The MPAA, oh how we all hate them, but maybe they’re not so bad after all (yeah they are)? They made a HUGE, Earth-shattering announcement last night that’s going to affect cinema instantaneously – they now embrace the NC-17 rating and encourage indie filmmakers to strive for it. What does this mean? It means that we might finally see NC-17 films released wide, so films like HIGH TENSION wouldn’t be ruined this time around. In addition to this big break, they threw in a bonus… the books are opening up! Read on for the skinny and let us all thank THIS FILM IS NOT YET RATED for helping get changes in motion.
MPAA chairman-CEO Dan Glickman met with indie filmmakers and studio specialty execs Monday at Sundance, declaring he wants the movie biz to embrace the NC-17 rating and thereby provide a place for edgier fare.
He also delivered a gift during the closed-door sesh: The Classification & Ratings Administration has appointed a liaison to help filmmakers with questions about the ratings process.
Indie filmmakers have long felt frustrated by the ratings process, which has been shrouded in mystery. Glickman is trying to relieve some of that angst, saying the credibility of the ratings system is vital to the entire movie biz.
The morning meeting in Park City at the Lodges at Deer Valley officially kicked off Glickman’s campaign to make the ratings system more transparent and user-friendly (Daily Variety, Jan. 17).
Ratings had already come up at Sundance, even before Glickman’s roundtable with the indie community.
On Sunday, the Weinstein Co. and Lionsgate pacted to pick up “Teeth,” a dark comedy about a girl who has teeth in her vagina. Harvey Weinstein said he doesn’t want to cut the movie to ensure an R rating. Lionsgate can release an unrated movie since it’s not a member studio of the MPAA.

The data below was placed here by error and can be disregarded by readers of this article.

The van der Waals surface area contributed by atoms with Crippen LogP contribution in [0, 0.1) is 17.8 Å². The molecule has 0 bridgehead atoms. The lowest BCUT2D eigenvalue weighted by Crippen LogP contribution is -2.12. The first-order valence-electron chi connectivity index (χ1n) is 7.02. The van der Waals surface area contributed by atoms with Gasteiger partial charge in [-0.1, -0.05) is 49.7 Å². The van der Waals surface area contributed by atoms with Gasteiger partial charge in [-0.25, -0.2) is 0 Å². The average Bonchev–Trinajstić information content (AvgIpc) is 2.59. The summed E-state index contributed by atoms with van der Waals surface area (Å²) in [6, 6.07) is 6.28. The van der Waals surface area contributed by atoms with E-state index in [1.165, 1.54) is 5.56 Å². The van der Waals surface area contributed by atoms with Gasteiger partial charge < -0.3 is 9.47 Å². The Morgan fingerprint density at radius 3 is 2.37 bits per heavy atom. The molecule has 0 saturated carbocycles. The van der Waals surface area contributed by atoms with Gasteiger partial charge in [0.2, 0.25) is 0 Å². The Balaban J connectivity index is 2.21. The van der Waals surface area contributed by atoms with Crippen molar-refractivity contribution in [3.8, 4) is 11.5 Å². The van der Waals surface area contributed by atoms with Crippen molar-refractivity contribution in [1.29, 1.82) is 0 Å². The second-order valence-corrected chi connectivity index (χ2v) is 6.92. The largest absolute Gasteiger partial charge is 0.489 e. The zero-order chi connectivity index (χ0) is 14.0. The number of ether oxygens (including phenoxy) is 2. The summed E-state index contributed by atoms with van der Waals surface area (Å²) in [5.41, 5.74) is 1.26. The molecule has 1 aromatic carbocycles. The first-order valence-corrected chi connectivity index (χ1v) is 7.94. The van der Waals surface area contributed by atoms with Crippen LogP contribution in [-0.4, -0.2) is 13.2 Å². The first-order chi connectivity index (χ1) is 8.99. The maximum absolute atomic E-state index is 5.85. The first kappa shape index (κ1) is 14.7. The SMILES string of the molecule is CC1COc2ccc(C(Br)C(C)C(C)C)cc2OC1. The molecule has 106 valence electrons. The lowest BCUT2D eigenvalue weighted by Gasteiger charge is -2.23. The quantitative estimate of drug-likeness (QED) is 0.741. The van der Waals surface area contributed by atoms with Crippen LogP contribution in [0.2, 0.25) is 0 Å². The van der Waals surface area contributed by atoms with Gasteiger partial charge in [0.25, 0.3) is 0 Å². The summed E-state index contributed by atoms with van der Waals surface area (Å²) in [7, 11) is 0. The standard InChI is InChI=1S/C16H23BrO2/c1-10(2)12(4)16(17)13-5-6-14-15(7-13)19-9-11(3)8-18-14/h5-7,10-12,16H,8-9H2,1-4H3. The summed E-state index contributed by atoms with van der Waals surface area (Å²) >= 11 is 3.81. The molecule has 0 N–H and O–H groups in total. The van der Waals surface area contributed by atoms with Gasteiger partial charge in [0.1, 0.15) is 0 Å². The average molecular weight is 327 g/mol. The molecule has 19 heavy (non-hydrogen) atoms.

Accompanying Glickman to Park City was Joan Graves, chair of the Classification & Ratings Administration. The National Assn. of Theater Owners (which administers the ratings board with the MPAA) also is a partner in the campaign.
In Park City, some attending the roundtable offered the idea of taking the stigma out of the NC-17 rating, which itself was created to take the stigma out of the X rating. But the NC-17 rating never caught on.
Studio marketing departments quickly encountered trouble when trying to place media buys, since various outlets think an NC-17 film is the same as an X-rated film. Also, exhibs have been reluctant to devote screens to NC-17 films.
Briefing reporters after the session, Glickman and Graves said they readily agreed something must be done.
“We are going to talk about this with the Directors Guild of America and NATO,” Glickman said. “It’s one of our ratings, and I’d like to see it used more.”
Graves said parents are particularly concerned about the new generation of horror pics playing on the bigscreen, such as the “Saw” and “Hostel” franchises.
Glickman stressed the rating system itself is not being changed. The reforms being made are designed to make the process more public.
In the coming weeks, Glickman, Graves and NATO prexy John Fithian will meet with various stakeholders in the ratings process to talk about the proposed changes and to get input about other possible reforms.
For the first time, CARA plans to post the ratings rules, which describe the ratings and appeals process, and the standards for each.
In another first, CARA will allow a filmmaker to reference a scene from another movie during the appeals process, although the board still will put heavy emphasis on context.
There also will be a new ratings descriptor saying certain R-rated movies aren’t appropriate for younger children.
Fithian will brief theater owners on these and other changes at ShoWest in March.